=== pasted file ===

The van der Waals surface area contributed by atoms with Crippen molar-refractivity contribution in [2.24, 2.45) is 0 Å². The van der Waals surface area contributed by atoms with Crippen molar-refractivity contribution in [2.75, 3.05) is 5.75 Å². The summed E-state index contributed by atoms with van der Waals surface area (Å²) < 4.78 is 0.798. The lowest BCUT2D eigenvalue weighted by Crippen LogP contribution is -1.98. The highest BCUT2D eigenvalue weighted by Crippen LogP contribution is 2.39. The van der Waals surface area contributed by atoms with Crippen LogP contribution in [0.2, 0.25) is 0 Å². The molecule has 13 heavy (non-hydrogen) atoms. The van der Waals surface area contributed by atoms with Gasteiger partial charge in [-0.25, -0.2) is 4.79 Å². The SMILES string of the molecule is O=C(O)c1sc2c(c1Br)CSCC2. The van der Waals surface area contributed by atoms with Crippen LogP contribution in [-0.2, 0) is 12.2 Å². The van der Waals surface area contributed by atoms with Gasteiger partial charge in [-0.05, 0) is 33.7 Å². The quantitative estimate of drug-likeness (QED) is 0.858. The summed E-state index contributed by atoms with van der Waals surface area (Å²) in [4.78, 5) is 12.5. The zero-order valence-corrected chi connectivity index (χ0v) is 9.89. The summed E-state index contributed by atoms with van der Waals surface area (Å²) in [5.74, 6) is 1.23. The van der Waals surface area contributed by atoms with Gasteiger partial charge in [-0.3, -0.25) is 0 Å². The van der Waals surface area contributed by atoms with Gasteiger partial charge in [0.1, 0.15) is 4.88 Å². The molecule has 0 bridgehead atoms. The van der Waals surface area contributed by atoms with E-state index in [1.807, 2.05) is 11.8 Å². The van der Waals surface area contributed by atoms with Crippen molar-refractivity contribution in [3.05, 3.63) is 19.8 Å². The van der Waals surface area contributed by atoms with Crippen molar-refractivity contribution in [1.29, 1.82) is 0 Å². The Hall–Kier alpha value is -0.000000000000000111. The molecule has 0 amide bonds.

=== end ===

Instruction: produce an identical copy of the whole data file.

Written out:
The van der Waals surface area contributed by atoms with Crippen molar-refractivity contribution in [2.24, 2.45) is 0 Å². The van der Waals surface area contributed by atoms with Crippen molar-refractivity contribution in [2.75, 3.05) is 5.75 Å². The summed E-state index contributed by atoms with van der Waals surface area (Å²) < 4.78 is 0.798. The lowest BCUT2D eigenvalue weighted by Crippen LogP contribution is -1.98. The highest BCUT2D eigenvalue weighted by Crippen LogP contribution is 2.39. The van der Waals surface area contributed by atoms with Crippen LogP contribution in [0.2, 0.25) is 0 Å². The molecule has 13 heavy (non-hydrogen) atoms. The van der Waals surface area contributed by atoms with Gasteiger partial charge in [-0.25, -0.2) is 4.79 Å². The SMILES string of the molecule is O=C(O)c1sc2c(c1Br)CSCC2. The van der Waals surface area contributed by atoms with Crippen LogP contribution in [-0.2, 0) is 12.2 Å². The van der Waals surface area contributed by atoms with Gasteiger partial charge in [-0.05, 0) is 33.7 Å². The quantitative estimate of drug-likeness (QED) is 0.858. The summed E-state index contributed by atoms with van der Waals surface area (Å²) in [4.78, 5) is 12.5. The zero-order valence-corrected chi connectivity index (χ0v) is 9.89. The summed E-state index contributed by atoms with van der Waals surface area (Å²) in [5.74, 6) is 1.23. The van der Waals surface area contributed by atoms with Gasteiger partial charge in [-0.3, -0.25) is 0 Å². The van der Waals surface area contributed by atoms with Gasteiger partial charge in [0.1, 0.15) is 4.88 Å². The molecule has 0 bridgehead atoms. The van der Waals surface area contributed by atoms with E-state index in [1.807, 2.05) is 11.8 Å². The van der Waals surface area contributed by atoms with Crippen molar-refractivity contribution in [3.05, 3.63) is 19.8 Å². The van der Waals surface area contributed by atoms with Crippen molar-refractivity contribution in [1.29, 1.82) is 0 Å². The Hall–Kier alpha value is -0.000000000000000111. The molecule has 0 amide bonds.